However, John Cridland, the deputy director-general of the Confederation of British Industry, said the issue raised a number of questions. "A default retirement age helps staff to think about when it is right to retire and enables employers to plan more confidently for the future," he said. "In certain jobs, especially physically demanding ones, working beyond 65 is not going to be possible for everyone."
Removing the requirement to annuitise by the age of 75
The Government has pledged to end from April 2011 the existing rules which effectively require individuals to purchase an annuity by the age of 75. It believes people should have more choice over the use of their pension savings. Consultation is now taking place, which is due to end next week, to discuss how this should best be removed.
Geoff Penrice, a financial adviser with Honister Partners, thinks this is very good news. "Annuity rates have halved over the past 20 years, and the requirement to purchase one before age 75 has been a major disincentive for people to invest into their pension," he says. "This also means that people using 'income withdrawal' or 'phased' pensions can have a much longer timeframe with regard to their investment choices and asset allocation."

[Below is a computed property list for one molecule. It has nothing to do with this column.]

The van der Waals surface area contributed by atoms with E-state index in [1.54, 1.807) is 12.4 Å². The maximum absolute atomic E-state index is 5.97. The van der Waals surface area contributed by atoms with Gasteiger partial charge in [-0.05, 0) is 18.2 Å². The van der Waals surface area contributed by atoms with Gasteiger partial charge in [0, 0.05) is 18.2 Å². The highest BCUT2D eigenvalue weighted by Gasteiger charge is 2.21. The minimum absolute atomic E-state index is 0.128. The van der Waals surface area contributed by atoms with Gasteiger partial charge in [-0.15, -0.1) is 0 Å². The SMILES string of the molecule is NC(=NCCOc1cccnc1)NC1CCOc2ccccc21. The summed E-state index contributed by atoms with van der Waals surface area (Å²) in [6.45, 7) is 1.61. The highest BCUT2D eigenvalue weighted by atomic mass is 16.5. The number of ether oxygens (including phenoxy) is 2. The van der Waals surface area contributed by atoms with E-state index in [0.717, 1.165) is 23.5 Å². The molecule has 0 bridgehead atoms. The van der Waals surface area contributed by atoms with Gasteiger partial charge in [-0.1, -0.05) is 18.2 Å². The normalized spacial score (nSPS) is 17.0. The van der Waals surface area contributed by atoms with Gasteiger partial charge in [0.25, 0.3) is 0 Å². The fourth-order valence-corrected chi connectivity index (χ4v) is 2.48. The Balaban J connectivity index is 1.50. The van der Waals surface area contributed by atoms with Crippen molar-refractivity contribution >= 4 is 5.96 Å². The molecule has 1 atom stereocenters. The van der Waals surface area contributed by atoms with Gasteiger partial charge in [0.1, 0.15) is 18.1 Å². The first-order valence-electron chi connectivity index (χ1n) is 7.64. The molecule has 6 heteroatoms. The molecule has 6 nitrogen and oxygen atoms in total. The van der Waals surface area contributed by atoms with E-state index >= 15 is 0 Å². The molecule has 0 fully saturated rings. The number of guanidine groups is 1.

Workplace pension reforms review
More than half of all employers and most eligible individuals support government plans for automatic enrolment into a workplace pension scheme from 2012, according to research from the Department for Work and Pensions.
However, while the Government remains committed to such plans, a review is currently taking place looking at the scope of the proposals, including the age group at which automatic enrolment should apply. It will report back at the end of this month.